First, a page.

House Finches are being increasingly studied because of their variation in male plumage, evolving migration, and susceptibility to mycoplasmal conjunctivitis. Researchers traditionally use two methods for capturing House Finches: a walk-in hardware mesh cage around a bird feeder and mist nets placed next to lure feeders. However, because one method relies on birds' willingness to enter a foreign structure to obtain food, while the other captures them while flying, these methods may not sample the same subset of the House Finch population. This possibility could have serious consequences for studies of plumage coloration, where sex and age ratios are important; for studies of migration, where measures of wing lengths reflect migratory ability; and for studies of mycoplasmal infections, where disease state and measures of health are important. I used data from a long-term monitoring project of House Finches that employs both capture techniques to test if any attributes of House Finches differed between mist-netted and cage-trapped birds. Of 1173 House Finch captures over 3 yr, I found no trap-related difference in the proportion of birds with conjunctivitis, nor in the proportions of males or in the ratios of molting versus non-molting birds. There was also no difference in House Finch tarsus lengths or weights between capture methods. However, a larger proportion of young birds were captured in cage traps, and wing lengths were greater in birds captured with mist nets. I conclude that in general, cage traps and mist nets sample similar subsets of House Finches, but that researchers should view their trapping data with these inherent age and size biases in mind.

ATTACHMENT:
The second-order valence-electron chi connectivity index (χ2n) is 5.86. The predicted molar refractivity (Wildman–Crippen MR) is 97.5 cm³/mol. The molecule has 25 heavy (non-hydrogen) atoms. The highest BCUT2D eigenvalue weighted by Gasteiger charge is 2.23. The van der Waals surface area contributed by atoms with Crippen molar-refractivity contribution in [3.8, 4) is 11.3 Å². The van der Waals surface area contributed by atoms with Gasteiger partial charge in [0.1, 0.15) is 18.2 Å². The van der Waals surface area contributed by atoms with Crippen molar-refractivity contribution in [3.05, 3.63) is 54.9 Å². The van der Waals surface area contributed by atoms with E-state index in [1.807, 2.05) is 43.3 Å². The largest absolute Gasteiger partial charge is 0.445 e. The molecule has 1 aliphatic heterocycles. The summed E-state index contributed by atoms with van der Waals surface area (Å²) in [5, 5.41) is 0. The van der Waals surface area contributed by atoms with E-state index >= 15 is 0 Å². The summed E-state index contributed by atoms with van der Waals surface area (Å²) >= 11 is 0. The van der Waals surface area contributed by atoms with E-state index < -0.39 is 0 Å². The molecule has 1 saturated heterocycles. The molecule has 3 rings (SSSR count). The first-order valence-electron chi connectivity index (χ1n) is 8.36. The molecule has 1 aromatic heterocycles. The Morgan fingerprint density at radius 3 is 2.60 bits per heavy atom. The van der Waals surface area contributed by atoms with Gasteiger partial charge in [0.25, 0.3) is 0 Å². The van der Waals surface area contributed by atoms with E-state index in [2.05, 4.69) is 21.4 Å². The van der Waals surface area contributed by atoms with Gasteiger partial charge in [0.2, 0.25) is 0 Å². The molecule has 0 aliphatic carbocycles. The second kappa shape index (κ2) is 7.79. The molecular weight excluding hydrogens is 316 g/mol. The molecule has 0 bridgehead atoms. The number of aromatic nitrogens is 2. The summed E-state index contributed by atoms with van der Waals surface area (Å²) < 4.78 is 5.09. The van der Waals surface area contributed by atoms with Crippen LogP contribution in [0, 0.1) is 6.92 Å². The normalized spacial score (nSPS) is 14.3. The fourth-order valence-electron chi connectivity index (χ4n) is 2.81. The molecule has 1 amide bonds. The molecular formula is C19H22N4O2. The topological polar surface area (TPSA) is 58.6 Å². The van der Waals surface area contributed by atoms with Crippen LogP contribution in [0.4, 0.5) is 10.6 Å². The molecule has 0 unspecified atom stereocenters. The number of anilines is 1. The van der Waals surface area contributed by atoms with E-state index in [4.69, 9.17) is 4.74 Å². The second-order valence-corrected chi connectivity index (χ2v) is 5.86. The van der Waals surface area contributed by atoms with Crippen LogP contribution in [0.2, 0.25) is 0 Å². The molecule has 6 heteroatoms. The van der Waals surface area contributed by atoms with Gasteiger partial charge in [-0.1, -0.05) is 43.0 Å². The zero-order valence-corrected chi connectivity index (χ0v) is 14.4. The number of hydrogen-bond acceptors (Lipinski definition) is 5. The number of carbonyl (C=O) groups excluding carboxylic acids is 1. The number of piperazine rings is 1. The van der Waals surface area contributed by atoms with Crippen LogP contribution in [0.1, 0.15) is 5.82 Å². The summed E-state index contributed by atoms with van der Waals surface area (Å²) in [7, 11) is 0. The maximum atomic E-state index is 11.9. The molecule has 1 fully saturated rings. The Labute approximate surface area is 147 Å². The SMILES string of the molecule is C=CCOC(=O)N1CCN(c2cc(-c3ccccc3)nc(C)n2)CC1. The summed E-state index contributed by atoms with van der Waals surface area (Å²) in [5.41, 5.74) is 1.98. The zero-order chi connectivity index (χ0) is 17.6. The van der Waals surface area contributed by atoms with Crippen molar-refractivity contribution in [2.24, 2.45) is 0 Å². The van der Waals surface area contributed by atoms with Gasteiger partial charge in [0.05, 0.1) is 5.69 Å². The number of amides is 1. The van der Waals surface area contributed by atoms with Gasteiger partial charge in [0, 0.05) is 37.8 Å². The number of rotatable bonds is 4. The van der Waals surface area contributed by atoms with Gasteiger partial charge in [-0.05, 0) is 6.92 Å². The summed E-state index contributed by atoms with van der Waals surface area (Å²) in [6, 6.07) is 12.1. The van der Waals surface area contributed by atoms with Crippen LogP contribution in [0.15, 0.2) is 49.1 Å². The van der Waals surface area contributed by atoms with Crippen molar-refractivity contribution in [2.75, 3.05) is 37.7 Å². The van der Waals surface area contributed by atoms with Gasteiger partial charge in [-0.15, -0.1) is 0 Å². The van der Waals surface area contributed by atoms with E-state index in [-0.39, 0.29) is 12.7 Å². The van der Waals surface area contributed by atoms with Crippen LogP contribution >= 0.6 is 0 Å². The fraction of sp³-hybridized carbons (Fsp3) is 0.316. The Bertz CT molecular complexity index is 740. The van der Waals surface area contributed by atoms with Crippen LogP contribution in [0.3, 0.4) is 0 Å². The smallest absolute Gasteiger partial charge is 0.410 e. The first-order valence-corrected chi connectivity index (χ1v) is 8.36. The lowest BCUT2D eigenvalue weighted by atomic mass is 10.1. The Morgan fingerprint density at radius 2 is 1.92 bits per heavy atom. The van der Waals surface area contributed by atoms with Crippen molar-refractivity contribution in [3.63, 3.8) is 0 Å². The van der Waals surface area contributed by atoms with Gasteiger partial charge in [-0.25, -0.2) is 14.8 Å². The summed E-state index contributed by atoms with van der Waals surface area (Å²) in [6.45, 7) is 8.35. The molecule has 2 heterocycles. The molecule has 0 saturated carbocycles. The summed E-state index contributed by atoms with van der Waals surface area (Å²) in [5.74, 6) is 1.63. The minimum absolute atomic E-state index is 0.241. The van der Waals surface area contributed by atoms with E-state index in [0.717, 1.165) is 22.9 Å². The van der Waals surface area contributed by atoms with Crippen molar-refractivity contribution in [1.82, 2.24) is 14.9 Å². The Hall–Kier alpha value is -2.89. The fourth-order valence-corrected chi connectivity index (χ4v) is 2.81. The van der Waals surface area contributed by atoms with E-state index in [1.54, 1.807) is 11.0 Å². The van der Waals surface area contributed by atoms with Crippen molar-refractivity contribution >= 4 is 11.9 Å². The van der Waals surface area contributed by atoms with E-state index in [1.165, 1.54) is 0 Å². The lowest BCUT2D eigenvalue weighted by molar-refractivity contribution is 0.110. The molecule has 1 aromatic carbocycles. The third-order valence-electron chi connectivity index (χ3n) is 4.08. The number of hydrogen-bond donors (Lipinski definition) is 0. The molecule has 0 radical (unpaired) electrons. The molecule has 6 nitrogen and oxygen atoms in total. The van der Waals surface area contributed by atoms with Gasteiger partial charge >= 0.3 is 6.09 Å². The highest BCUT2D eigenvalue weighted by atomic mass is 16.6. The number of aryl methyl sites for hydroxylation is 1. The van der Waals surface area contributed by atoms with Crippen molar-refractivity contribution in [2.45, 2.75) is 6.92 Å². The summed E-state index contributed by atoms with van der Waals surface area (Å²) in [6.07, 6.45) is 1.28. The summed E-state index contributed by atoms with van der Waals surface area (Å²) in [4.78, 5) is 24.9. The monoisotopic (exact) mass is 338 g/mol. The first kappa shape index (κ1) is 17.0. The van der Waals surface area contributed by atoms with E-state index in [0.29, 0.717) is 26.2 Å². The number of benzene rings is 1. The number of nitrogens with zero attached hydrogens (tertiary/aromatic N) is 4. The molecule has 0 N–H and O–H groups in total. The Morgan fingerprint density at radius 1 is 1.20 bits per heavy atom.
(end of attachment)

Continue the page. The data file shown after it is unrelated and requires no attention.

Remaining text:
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Vol. 76 • No. 4